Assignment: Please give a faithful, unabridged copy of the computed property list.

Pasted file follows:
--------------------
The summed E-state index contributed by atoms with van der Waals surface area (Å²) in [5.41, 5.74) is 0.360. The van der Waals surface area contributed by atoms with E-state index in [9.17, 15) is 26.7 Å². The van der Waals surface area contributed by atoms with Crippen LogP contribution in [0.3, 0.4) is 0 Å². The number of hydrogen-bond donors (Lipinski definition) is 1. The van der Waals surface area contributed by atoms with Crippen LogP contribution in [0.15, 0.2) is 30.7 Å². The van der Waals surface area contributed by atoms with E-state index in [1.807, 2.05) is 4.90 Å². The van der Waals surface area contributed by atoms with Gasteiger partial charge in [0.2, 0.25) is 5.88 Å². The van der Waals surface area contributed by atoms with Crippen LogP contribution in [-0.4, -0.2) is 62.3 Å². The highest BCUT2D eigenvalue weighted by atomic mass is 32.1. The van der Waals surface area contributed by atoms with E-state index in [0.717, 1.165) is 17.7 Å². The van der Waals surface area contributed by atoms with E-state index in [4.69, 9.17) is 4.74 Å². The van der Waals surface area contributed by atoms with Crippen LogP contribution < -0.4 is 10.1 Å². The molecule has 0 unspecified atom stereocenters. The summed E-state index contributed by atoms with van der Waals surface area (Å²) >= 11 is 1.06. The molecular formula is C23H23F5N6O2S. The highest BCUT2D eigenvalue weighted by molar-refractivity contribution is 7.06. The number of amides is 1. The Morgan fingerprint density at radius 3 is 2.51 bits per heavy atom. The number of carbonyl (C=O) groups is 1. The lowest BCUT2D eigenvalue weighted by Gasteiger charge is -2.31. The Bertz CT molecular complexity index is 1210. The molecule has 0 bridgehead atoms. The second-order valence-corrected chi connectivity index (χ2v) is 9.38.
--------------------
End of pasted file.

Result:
The summed E-state index contributed by atoms with van der Waals surface area (Å²) in [5.41, 5.74) is 0.360. The van der Waals surface area contributed by atoms with E-state index in [9.17, 15) is 26.7 Å². The van der Waals surface area contributed by atoms with Crippen LogP contribution in [0.3, 0.4) is 0 Å². The number of hydrogen-bond donors (Lipinski definition) is 1. The van der Waals surface area contributed by atoms with Crippen LogP contribution in [0.15, 0.2) is 30.7 Å². The van der Waals surface area contributed by atoms with E-state index in [1.807, 2.05) is 4.90 Å². The van der Waals surface area contributed by atoms with Gasteiger partial charge in [0.2, 0.25) is 5.88 Å². The van der Waals surface area contributed by atoms with Crippen LogP contribution in [-0.4, -0.2) is 62.3 Å². The highest BCUT2D eigenvalue weighted by atomic mass is 32.1. The van der Waals surface area contributed by atoms with E-state index in [0.717, 1.165) is 17.7 Å². The van der Waals surface area contributed by atoms with E-state index in [4.69, 9.17) is 4.74 Å². The van der Waals surface area contributed by atoms with Crippen LogP contribution < -0.4 is 10.1 Å². The molecule has 0 unspecified atom stereocenters. The summed E-state index contributed by atoms with van der Waals surface area (Å²) >= 11 is 1.06. The molecular formula is C23H23F5N6O2S. The highest BCUT2D eigenvalue weighted by molar-refractivity contribution is 7.06. The number of amides is 1. The Morgan fingerprint density at radius 3 is 2.51 bits per heavy atom. The number of carbonyl (C=O) groups is 1. The lowest BCUT2D eigenvalue weighted by Gasteiger charge is -2.31. The Bertz CT molecular complexity index is 1210. The molecule has 0 bridgehead atoms. The second-order valence-corrected chi connectivity index (χ2v) is 9.38.